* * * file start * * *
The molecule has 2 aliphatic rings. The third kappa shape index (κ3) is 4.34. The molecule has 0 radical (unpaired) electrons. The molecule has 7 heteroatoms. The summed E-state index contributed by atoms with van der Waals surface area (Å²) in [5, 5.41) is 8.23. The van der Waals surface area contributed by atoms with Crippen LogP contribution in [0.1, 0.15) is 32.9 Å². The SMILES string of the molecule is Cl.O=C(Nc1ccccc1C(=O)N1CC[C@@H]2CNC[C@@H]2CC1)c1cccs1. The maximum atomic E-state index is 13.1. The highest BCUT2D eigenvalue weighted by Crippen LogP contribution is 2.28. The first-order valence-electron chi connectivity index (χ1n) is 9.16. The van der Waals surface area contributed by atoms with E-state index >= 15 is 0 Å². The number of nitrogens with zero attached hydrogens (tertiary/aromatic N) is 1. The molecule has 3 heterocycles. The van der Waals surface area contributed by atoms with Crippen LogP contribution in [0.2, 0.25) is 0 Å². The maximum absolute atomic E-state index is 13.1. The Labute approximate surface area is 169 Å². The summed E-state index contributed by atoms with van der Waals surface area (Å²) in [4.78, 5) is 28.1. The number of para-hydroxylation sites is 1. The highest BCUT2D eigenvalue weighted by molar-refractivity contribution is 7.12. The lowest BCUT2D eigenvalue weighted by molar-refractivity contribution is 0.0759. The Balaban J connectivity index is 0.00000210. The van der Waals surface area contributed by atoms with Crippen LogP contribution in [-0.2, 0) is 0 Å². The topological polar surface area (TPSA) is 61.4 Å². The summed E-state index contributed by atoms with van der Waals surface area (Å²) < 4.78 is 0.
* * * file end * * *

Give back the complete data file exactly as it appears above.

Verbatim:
The molecule has 2 aliphatic rings. The third kappa shape index (κ3) is 4.34. The molecule has 0 radical (unpaired) electrons. The molecule has 7 heteroatoms. The summed E-state index contributed by atoms with van der Waals surface area (Å²) in [5, 5.41) is 8.23. The van der Waals surface area contributed by atoms with Crippen LogP contribution in [0.1, 0.15) is 32.9 Å². The SMILES string of the molecule is Cl.O=C(Nc1ccccc1C(=O)N1CC[C@@H]2CNC[C@@H]2CC1)c1cccs1. The maximum atomic E-state index is 13.1. The highest BCUT2D eigenvalue weighted by Crippen LogP contribution is 2.28. The first-order valence-electron chi connectivity index (χ1n) is 9.16. The van der Waals surface area contributed by atoms with E-state index >= 15 is 0 Å². The number of nitrogens with zero attached hydrogens (tertiary/aromatic N) is 1. The molecule has 3 heterocycles. The van der Waals surface area contributed by atoms with Crippen LogP contribution in [0.2, 0.25) is 0 Å². The maximum absolute atomic E-state index is 13.1. The Labute approximate surface area is 169 Å². The summed E-state index contributed by atoms with van der Waals surface area (Å²) in [4.78, 5) is 28.1. The number of para-hydroxylation sites is 1. The highest BCUT2D eigenvalue weighted by molar-refractivity contribution is 7.12. The lowest BCUT2D eigenvalue weighted by molar-refractivity contribution is 0.0759. The Balaban J connectivity index is 0.00000210. The van der Waals surface area contributed by atoms with Crippen LogP contribution in [-0.2, 0) is 0 Å². The topological polar surface area (TPSA) is 61.4 Å². The summed E-state index contributed by atoms with van der Waals surface area (Å²) < 4.78 is 0.